Trump and his allies have continued to challenge the results in court, insisting widespread fraud and other irregularities were responsible for his electoral defeat. But election officials from both parties have all publicly attested there was no mass malfeasance. And even if the president does score some legal victories, the wide margins in key swing states place the odds of reversing the election results at practically none.
Many of Trump’s Republican allies in the Senate, House and his administration have refused to acknowledge Biden as the president-elect, claiming the election results were unclear. Emily Murphy, the Trump-appointed head of the General Services Administration, has also not yet recognized Biden as president-elect, which by law bars his transition team from formally going forward with his move to the White House.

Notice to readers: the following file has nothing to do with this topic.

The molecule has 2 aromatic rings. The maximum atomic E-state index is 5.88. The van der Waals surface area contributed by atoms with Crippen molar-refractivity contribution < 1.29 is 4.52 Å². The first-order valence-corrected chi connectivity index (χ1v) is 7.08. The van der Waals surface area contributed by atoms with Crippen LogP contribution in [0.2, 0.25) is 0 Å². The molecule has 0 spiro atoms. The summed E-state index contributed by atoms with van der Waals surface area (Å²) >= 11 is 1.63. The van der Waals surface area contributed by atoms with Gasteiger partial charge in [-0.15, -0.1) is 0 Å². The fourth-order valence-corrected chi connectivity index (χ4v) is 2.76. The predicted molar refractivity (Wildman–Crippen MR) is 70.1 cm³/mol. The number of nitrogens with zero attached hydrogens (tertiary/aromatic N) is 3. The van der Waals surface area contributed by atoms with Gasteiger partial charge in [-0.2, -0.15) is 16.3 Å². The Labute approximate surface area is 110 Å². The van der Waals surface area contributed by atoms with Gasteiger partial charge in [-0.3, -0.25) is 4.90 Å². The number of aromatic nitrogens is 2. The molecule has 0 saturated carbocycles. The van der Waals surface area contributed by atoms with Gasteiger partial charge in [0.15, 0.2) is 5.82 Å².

During his interview, Obama said Trump’s resistance of the results “appear to be motivated in part because the president doesn’t like to lose.” He added that he was “more troubled by the fact that Republican officials that clearly know better are going along with this.”
Cindy McCain, the widow of Sen. John McCain, who ran against Obama in 2008, agreed with Obama’s sentiment, saying her husband would be “very troubled” by Trump’s refusal to accept defeat.
“It’s dangerous for this to occur. It’s time that the president get on the right side of history and make sure that our incoming president has all the things he needs to begin with his feet on the ground,” McCain told CNN’s Wolf Blitzer on Thursday.